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Patagonia Is Going After Trump For His National Monument Plans

Its CEO called President Trump's executive order to review national monument designations "hypocritical" and "unprecedented."
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Patagonia Is Going After Trump For His National Monument Plans

President Donald Trump could find himself in a legal battle with a clothing company. But it wouldn't be over clothes.

Outdoor apparel company Patagonia said it's "preparing to take every step necessary, including legal action" after Trump signed an executive order Wednesday.

"I am signing a new executive order to end another egregious abuse of federal power and to give that power back to the states and to the people, where it belongs," Trump said.

The order directs the secretary of the interior to review national monument designations of at least 100,000 acres made under the Antiquities Act since 1996.

The act has let presidents designate national monuments on federally owned or controlled land.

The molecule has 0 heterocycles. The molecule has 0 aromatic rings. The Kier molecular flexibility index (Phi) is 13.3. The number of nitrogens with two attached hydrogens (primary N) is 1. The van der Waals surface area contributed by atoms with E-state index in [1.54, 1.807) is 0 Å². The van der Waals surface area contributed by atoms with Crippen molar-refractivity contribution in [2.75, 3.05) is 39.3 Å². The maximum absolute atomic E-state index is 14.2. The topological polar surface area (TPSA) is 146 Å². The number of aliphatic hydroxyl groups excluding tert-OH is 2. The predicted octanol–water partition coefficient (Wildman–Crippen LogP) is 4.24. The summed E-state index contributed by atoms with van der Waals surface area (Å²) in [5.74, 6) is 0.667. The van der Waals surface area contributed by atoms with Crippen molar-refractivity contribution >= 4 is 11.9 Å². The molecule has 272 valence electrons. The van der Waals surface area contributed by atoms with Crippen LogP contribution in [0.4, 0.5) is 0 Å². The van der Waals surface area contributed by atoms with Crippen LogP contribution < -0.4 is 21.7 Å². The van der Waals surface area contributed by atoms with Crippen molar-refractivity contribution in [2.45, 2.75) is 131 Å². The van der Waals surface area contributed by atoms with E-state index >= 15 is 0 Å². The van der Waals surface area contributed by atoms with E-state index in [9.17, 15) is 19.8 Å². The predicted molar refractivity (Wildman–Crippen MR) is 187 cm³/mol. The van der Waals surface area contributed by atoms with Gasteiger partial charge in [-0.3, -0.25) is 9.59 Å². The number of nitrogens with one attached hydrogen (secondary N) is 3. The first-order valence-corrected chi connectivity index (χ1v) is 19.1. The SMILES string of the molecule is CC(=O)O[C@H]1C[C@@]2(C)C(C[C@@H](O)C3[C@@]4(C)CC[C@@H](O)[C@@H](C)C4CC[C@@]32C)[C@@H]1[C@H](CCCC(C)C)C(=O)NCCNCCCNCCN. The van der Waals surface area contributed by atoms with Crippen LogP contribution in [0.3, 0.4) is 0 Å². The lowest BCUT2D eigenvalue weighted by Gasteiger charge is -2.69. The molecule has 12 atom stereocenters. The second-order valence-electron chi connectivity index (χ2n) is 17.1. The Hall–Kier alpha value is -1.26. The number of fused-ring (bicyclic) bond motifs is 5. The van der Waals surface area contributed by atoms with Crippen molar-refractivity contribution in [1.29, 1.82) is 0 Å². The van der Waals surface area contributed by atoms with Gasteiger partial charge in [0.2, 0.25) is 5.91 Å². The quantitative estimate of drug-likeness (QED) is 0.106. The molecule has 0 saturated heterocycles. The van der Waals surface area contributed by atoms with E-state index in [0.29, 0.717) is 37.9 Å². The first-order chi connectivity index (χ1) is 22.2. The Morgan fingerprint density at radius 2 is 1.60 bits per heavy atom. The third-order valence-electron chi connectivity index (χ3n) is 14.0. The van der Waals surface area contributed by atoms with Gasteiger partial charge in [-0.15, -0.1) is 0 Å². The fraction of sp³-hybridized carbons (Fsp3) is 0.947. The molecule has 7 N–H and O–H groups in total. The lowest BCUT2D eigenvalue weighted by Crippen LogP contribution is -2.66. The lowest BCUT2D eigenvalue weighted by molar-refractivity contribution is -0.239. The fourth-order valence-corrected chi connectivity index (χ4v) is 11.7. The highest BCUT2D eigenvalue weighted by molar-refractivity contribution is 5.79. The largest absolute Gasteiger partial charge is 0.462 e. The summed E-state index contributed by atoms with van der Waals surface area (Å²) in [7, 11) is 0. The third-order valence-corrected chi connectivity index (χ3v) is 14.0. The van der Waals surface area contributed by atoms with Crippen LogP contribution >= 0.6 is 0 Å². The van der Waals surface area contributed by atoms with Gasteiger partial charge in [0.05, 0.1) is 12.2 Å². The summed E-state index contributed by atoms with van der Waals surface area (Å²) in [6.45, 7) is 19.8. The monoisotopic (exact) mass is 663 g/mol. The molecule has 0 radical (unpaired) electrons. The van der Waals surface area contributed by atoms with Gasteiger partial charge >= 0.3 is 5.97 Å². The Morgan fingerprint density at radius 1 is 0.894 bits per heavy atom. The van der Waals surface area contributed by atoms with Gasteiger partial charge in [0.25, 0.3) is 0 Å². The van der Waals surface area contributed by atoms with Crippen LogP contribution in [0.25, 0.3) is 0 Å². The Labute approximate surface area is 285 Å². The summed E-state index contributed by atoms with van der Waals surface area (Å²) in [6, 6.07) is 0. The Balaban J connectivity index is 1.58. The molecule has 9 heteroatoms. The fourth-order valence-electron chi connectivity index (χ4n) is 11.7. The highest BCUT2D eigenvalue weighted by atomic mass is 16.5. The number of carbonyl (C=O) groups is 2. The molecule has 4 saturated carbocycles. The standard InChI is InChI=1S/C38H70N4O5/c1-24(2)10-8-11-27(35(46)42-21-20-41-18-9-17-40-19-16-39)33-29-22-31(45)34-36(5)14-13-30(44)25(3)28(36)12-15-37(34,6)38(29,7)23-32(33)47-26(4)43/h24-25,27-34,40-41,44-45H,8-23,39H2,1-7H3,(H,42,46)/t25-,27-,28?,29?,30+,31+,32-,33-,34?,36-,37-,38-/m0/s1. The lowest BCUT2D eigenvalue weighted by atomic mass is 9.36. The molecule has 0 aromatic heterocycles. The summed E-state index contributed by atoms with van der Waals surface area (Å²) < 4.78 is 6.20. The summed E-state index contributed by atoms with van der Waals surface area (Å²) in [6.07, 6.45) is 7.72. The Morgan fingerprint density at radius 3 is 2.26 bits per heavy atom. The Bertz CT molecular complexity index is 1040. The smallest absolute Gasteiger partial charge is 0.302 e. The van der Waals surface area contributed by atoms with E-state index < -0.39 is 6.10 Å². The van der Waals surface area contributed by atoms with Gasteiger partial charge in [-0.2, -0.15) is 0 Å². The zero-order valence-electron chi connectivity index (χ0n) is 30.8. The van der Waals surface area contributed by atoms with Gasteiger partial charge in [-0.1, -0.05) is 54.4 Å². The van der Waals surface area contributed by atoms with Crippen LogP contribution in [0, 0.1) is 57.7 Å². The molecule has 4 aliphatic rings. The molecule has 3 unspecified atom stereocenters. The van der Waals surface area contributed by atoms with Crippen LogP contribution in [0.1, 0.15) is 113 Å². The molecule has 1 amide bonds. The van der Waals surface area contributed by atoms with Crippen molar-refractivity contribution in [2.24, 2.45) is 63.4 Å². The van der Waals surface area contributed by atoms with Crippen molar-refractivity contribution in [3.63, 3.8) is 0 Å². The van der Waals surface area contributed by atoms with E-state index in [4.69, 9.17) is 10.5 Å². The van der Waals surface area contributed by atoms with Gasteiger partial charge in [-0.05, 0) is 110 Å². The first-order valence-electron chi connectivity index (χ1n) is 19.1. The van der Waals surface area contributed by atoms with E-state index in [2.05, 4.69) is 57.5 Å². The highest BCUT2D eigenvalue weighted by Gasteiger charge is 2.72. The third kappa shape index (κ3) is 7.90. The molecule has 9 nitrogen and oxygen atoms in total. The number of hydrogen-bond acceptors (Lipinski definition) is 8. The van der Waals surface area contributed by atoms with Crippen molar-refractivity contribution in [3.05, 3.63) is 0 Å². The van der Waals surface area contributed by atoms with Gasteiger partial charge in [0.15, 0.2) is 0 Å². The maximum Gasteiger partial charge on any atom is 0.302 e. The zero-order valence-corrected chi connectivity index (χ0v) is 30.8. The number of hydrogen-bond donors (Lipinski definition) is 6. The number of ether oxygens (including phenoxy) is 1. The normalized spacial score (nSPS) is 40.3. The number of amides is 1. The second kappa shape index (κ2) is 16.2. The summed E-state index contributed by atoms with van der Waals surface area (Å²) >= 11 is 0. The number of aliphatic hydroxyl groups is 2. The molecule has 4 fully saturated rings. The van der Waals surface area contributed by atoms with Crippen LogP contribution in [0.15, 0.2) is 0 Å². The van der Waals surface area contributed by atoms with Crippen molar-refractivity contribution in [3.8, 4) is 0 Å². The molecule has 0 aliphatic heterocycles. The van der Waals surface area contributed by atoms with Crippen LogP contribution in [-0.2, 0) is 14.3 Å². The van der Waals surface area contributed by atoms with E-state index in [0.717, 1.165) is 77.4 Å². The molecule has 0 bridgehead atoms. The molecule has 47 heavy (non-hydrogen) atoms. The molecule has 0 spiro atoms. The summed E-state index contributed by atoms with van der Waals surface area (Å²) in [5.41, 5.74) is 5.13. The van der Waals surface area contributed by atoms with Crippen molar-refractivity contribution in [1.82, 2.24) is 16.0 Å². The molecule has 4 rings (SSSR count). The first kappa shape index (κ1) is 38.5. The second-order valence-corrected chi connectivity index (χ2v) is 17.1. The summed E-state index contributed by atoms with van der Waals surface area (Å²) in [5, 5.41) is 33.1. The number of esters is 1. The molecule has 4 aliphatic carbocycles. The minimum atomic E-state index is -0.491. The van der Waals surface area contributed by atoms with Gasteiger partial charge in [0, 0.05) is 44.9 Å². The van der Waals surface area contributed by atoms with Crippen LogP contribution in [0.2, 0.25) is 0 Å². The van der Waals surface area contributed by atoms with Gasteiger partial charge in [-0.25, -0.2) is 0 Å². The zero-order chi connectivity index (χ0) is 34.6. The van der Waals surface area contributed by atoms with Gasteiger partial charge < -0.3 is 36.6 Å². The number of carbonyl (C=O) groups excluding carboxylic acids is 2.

Secretary Ryan Zinke's review could suggest Congress strip some lands of the title. While Trump himself can't remove the designation from lands, he could resize their boundaries without congressional approval.

But Patagonia's CEO called Trump's order "hypocritical" and "unprecedented." She said such a change "ignores the review process of cultural and historical characteristics and the public input."

The order specifically asks for a review of the 1.35 million-acre Bears Ears National Monument in Utah. President Barack Obama designated it during his last days in office.

Along with local tribes, Patagonia pushed for the designation for years — even creating this TV spot.

"It's hard not to feel pride as a citizen of this country when we're in a place like this," a man says as panning shots reveal the landscape.

Since Trump signed the order, Patagonia has published multiple posts on social media requesting citizens to call their U.S. representatives and express their opposition to the action.